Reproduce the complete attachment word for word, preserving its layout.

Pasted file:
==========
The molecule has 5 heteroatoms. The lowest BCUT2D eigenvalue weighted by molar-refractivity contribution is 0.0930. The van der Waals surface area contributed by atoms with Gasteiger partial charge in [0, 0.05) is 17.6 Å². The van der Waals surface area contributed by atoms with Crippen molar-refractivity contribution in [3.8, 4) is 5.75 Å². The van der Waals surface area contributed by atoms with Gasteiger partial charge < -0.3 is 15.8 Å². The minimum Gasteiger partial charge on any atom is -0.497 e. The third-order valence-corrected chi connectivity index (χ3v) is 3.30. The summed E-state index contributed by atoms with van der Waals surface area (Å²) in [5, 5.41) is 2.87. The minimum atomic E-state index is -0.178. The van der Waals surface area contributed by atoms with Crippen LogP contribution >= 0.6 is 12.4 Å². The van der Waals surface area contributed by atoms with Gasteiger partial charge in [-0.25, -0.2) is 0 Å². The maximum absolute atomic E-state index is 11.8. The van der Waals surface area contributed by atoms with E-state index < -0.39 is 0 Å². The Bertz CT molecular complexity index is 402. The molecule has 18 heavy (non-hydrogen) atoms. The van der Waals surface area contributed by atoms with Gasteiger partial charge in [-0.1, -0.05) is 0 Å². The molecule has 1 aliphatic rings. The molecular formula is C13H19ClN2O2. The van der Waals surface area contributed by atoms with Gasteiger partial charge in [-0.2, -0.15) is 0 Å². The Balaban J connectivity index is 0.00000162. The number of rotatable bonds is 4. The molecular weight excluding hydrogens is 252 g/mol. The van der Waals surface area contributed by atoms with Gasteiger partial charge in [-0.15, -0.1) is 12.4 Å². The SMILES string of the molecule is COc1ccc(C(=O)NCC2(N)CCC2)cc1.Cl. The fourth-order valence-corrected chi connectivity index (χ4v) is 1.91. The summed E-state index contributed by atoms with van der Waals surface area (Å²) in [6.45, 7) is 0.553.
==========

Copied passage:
The molecule has 5 heteroatoms. The lowest BCUT2D eigenvalue weighted by molar-refractivity contribution is 0.0930. The van der Waals surface area contributed by atoms with Gasteiger partial charge in [0, 0.05) is 17.6 Å². The van der Waals surface area contributed by atoms with Crippen molar-refractivity contribution in [3.8, 4) is 5.75 Å². The van der Waals surface area contributed by atoms with Gasteiger partial charge < -0.3 is 15.8 Å². The minimum Gasteiger partial charge on any atom is -0.497 e. The third-order valence-corrected chi connectivity index (χ3v) is 3.30. The summed E-state index contributed by atoms with van der Waals surface area (Å²) in [5, 5.41) is 2.87. The minimum atomic E-state index is -0.178. The van der Waals surface area contributed by atoms with Crippen LogP contribution >= 0.6 is 12.4 Å². The van der Waals surface area contributed by atoms with Gasteiger partial charge in [-0.25, -0.2) is 0 Å². The maximum absolute atomic E-state index is 11.8. The van der Waals surface area contributed by atoms with E-state index < -0.39 is 0 Å². The Bertz CT molecular complexity index is 402. The molecule has 18 heavy (non-hydrogen) atoms. The van der Waals surface area contributed by atoms with Gasteiger partial charge in [-0.1, -0.05) is 0 Å². The molecule has 1 aliphatic rings. The molecular formula is C13H19ClN2O2. The van der Waals surface area contributed by atoms with Gasteiger partial charge in [-0.2, -0.15) is 0 Å². The Balaban J connectivity index is 0.00000162. The number of rotatable bonds is 4. The molecular weight excluding hydrogens is 252 g/mol. The van der Waals surface area contributed by atoms with Gasteiger partial charge in [-0.15, -0.1) is 12.4 Å². The SMILES string of the molecule is COc1ccc(C(=O)NCC2(N)CCC2)cc1.Cl. The fourth-order valence-corrected chi connectivity index (χ4v) is 1.91. The summed E-state index contributed by atoms with van der Waals surface area (Å²) in [6.45, 7) is 0.553.